Members of Congress and officials from the Department of Veterans Affairs (VA) discussed the value of data-driven suicide prevention strategies at a Jan. 29 House Committee on Veterans’ Affairs hearing led by committee Chairman Rep. Mark Takano, D-Calif.
Renee Oshinski, deputy under secretary for health for operations and management at the Veterans Health Administration (VHA), explained how the statistics around veteran suicide are pushing the agency to adjust its approach. For example, research on the importance of community care for veterans is influencing the agency’s state and local strategy.
“We have begun a multi-prong strategy that places veterans at the center of care. From the VA as well as from state and local governments through our governor and mayor challenges, … we are continuing to research and refine to make our tools even better,” she said.
In Oshinski’s witness statement, she shared data suggesting that VHA care programs are reducing veteran suicide rates. Between 2016 and 2017, the suicide rate among veterans who did not use VHA care increased by 11.8 percent, but the suicide rate among veterans who were recently in VHA care only increased by 1.3 percent. Oshinski said that these indicators offer “anchors of hope upon which we can continue to build.”
Rep. Takano praised VHA as a source of suicide prevention research more generally, but emphasized the importance of scaling strategies across the agency.
“VHA is a leader in suicide prevention research … [but] VHA’s research discoveries and its policies must be put into the practice in every VA location,” the chairman said. “When those strategies are found to be effective, VA must ensure that those strategies are widely and systematically adopted,” he added.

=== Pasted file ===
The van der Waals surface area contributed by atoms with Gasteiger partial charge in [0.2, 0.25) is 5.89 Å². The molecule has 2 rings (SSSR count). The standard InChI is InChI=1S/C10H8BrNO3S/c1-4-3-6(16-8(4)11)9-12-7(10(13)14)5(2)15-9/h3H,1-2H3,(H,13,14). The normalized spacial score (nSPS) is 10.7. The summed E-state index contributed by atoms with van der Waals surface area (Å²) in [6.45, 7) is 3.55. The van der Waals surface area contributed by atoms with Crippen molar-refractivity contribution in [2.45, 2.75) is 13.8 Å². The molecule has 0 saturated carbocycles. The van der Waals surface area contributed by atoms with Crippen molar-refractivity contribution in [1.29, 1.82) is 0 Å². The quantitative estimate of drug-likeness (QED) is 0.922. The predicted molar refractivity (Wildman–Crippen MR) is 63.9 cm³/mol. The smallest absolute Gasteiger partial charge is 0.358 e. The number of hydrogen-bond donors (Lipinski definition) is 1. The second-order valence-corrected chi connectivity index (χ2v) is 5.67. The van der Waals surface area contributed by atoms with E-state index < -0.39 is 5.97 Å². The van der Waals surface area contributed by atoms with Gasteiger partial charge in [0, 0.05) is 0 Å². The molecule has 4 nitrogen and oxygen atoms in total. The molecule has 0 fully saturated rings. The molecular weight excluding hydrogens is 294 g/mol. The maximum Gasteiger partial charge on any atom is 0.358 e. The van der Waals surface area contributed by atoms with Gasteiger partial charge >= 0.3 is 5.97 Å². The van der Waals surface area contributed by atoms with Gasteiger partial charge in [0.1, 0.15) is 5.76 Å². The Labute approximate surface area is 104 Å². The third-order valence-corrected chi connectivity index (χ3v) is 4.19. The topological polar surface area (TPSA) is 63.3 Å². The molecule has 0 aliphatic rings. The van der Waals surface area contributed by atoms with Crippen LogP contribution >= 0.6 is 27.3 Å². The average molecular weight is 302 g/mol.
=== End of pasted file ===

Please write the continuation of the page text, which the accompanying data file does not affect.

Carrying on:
David Carroll, executive director of the Office of Mental Health and Suicide Prevention at VHA, said the agency is using “evidence-based programs to help communities recognize better ways to connect with veterans.”
For example, Oshinski shared how the agency is exploring creative ways to expand its popular telehealth program despite rural bandwidth connectivity issues. The agency wants to work with Walmart, because of its strong presence in rural areas, to boosts veterans’ connection to health services.
Representatives and witnesses alike agreed that policy solutions are a critical part of VA’s approach to suicide prevention. The hearing coincided with Takano’s introduction of a bill to provide no-cost emergency mental health care to any veteran, regardless of benefits eligibility.
Additionally, the Advancing Research to Prevent Suicide Act sponsored by Rep. Ben McAdams, D-Utah, prioritizing suicide prevention research at-large passed the House late Jan. 27. If agreed to by the Senate, this bill would direct the National Science Foundation to establish suicide prevention research grants.
“Treating veterans with complex mental health care needs not only requires sophisticated clinical skills but also training and compliance with policies and procedures to guide seamless coordination of care,” Julie Kroviak, deputy assistant inspector general (IG) for healthcare inspections at VA, explained.
Representing the IG office, Kroviak also noted gaps in communication, staffing shortages, policy implementation inconsistencies, and absent leadership positions as VA challenges to executing suicide prevention strategies.
Ranking Member Rep. Phil Roe, R-Tenn., added, “Policies and procedures are important in prevention, but we need to move a step back and prevent it before it even gets to those … [We need to] prevent the person even being in the hospital.”